Tuesday, December 10, 2013

IMAZ Part Two: Countdown to Race Day

If you missed Part One of the IMAZ Race Recap: The Road to Tempe, check it out Here

IMAZ Part Two: Countdown to Race Day

Thursday, November 14
3 More Days ‘til Race Day

If touching down in Tempe was the first giant step toward race day, then Race Expo was the second one.

Ironman Cozumel Expo November 2011
Unlike Ironman Cozumel’s Expo, which had been indoors, the IMAZ Expo was a sprawling, outdoor festival at Tempe Beach Park (TBP).

Ironman Arizona Expo November 2013

We took a shuttle from our hotel to TBP and went directly to the Big Top—a huge, white tent designated for check-in, packet pick up, waiver signing, and swag collecting. Most awesome bit of swag was the Ironman backpack.  Love!!

Next stop was the merchandise tent, where Ironman everything (minus “Finisher” apparel) could be purchased. With the exception of the itty bitty XS clothes on the sale rack, prices were steep; but that didn’t put a dent in the buying frenzy going on inside that tent. I was content with my new backpack and the Finisher shirt I knew I'd be getting in just a few days J

We wandered through the venue, which featured every type of vendor you can imagine, but the only jeweler on site did not have the Ironman necklace I’ve been eyeing.

But the free samples made up for it. On the days we went to TBP, lunch was a non-issue. We simply ate our way through the Expo until we’d had our fill of protein shakes, fruit smoothies, Bonk Breakers and, best of all, full-size Chobani Yogurt samples. My favorite was the Almond Coco Loco:

When we could eat no more, we collected our bikes from Tri Bike Transport and rode back to our hotel to ditch our Expo goodies and change into cycling gear.

When I signed up for IMAZ, I was thinking mostly of the favorable climate, the flat terrain and late fall timing, and less about the marketing tagline that read, “This popular Southwestern race stands out as the most urban full-distance race in North America.”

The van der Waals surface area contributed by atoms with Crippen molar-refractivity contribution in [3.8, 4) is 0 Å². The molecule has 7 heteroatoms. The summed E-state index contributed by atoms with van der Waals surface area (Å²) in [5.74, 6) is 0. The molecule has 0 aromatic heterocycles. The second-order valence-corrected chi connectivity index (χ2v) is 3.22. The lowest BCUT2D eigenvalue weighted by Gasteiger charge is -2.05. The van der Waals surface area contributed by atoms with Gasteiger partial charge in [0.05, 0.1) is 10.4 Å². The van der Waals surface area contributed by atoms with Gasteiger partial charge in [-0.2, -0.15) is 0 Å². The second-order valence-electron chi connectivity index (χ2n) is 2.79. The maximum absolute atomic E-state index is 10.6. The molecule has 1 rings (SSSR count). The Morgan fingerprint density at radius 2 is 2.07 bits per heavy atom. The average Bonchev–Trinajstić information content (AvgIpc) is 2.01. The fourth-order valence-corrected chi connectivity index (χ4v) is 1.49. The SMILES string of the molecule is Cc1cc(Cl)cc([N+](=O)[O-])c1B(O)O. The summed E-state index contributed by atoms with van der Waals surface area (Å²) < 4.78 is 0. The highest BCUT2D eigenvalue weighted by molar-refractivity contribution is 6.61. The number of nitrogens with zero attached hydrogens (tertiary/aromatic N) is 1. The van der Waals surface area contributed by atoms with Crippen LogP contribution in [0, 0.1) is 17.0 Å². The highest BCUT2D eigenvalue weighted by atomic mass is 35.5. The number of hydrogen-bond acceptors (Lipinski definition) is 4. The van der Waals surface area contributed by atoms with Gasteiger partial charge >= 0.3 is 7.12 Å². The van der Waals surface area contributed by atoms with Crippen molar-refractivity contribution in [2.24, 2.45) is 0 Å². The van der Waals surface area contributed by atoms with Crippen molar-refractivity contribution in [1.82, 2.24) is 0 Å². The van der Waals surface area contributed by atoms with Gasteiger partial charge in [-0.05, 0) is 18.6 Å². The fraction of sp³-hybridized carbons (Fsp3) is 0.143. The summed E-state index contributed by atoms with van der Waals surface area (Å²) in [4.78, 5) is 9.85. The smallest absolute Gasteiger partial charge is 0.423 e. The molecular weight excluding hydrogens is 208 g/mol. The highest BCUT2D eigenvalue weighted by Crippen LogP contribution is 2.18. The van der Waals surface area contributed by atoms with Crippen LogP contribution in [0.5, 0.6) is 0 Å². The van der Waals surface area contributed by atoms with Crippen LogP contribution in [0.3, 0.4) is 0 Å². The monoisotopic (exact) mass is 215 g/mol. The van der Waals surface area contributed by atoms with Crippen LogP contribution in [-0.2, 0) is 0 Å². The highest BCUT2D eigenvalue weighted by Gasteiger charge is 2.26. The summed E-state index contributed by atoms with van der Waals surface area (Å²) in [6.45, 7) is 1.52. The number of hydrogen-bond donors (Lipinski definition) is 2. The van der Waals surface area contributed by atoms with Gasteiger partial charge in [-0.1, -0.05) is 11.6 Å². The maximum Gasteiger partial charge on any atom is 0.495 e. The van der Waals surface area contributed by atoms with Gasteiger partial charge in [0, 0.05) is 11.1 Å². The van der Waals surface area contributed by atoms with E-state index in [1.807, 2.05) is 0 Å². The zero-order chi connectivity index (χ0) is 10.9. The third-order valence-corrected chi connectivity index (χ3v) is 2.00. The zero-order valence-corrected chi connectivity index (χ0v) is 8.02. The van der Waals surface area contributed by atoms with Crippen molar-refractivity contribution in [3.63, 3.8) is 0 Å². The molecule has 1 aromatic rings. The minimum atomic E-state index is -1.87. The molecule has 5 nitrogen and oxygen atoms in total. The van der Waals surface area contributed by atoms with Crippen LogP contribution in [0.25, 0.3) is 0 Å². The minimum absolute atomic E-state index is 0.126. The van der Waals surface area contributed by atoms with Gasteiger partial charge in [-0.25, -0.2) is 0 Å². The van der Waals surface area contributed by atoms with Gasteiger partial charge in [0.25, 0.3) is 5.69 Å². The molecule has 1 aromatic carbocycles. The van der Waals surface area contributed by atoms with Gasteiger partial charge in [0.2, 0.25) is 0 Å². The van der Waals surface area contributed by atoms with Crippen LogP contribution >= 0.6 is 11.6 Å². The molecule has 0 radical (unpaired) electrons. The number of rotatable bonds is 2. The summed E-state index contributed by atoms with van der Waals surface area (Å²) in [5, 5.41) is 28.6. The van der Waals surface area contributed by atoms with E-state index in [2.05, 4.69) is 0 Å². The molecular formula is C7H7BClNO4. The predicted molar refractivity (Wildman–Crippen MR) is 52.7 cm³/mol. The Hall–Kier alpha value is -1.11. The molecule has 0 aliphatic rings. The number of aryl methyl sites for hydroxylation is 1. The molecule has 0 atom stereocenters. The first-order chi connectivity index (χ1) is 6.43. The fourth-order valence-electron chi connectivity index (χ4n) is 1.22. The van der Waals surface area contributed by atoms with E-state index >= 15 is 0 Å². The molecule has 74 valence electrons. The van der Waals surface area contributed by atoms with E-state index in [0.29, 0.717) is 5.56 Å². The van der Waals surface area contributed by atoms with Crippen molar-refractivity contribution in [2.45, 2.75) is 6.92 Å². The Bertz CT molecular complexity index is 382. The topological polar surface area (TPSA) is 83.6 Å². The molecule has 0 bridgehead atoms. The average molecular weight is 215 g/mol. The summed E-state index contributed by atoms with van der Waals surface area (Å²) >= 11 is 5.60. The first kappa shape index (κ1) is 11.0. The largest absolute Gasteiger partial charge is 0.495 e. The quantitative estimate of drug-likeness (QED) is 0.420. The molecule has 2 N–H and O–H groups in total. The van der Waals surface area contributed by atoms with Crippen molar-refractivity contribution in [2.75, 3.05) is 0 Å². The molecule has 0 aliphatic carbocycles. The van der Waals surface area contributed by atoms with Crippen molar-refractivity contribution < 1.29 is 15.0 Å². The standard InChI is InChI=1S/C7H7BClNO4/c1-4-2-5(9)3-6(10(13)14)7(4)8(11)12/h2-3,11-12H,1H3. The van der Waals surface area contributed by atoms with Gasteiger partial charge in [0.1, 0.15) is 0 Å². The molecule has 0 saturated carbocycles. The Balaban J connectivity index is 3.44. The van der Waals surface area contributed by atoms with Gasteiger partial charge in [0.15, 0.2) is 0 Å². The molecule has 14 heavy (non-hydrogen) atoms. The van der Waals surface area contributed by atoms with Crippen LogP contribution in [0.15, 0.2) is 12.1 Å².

Most urban. Hmmm. Not something that would have been a selling point for a non-city girl like me. I like my semi-country living and wide open spaces. But the urban aspect couldn’t have been more apparent as Tri Dad and I, and our friend, Erik, set out for a 1-hour taper ride along the race course.

Since Tempe is a college town, home to Arizona State University—which boasts an enrollment of more than 70,000 students—there was a bike lane available for the first mile or so. After that, it was us against three lanes of traffic. Thankfully, most motorists seemed to be cyclist-friendly, accustomed to the multitude of cyclists on campus and around town.

We weaved our way through town and out toward Arizona State Route 87, also known as the Beeline Highway. As we rode, a persistent thought took center stage in my mind--They must be doing a lot of construction here—triggered by the constant sight of dirt, rock and rubble in my periphery. Then it dawned on me: That’s just how it looks here. I’d forgotten how brown and barren it is in Arizona. Duh, it’s the desert. Where were all the cacti and mountains I saw in pictures of this race? 

These would come later. But the pre-race training ride left me unimpressed with the bike course and I was ready to head back to the hotel for a shower and some R&R before dinner with our friends Erik & Marcia at the Four Peaks Brewing Company.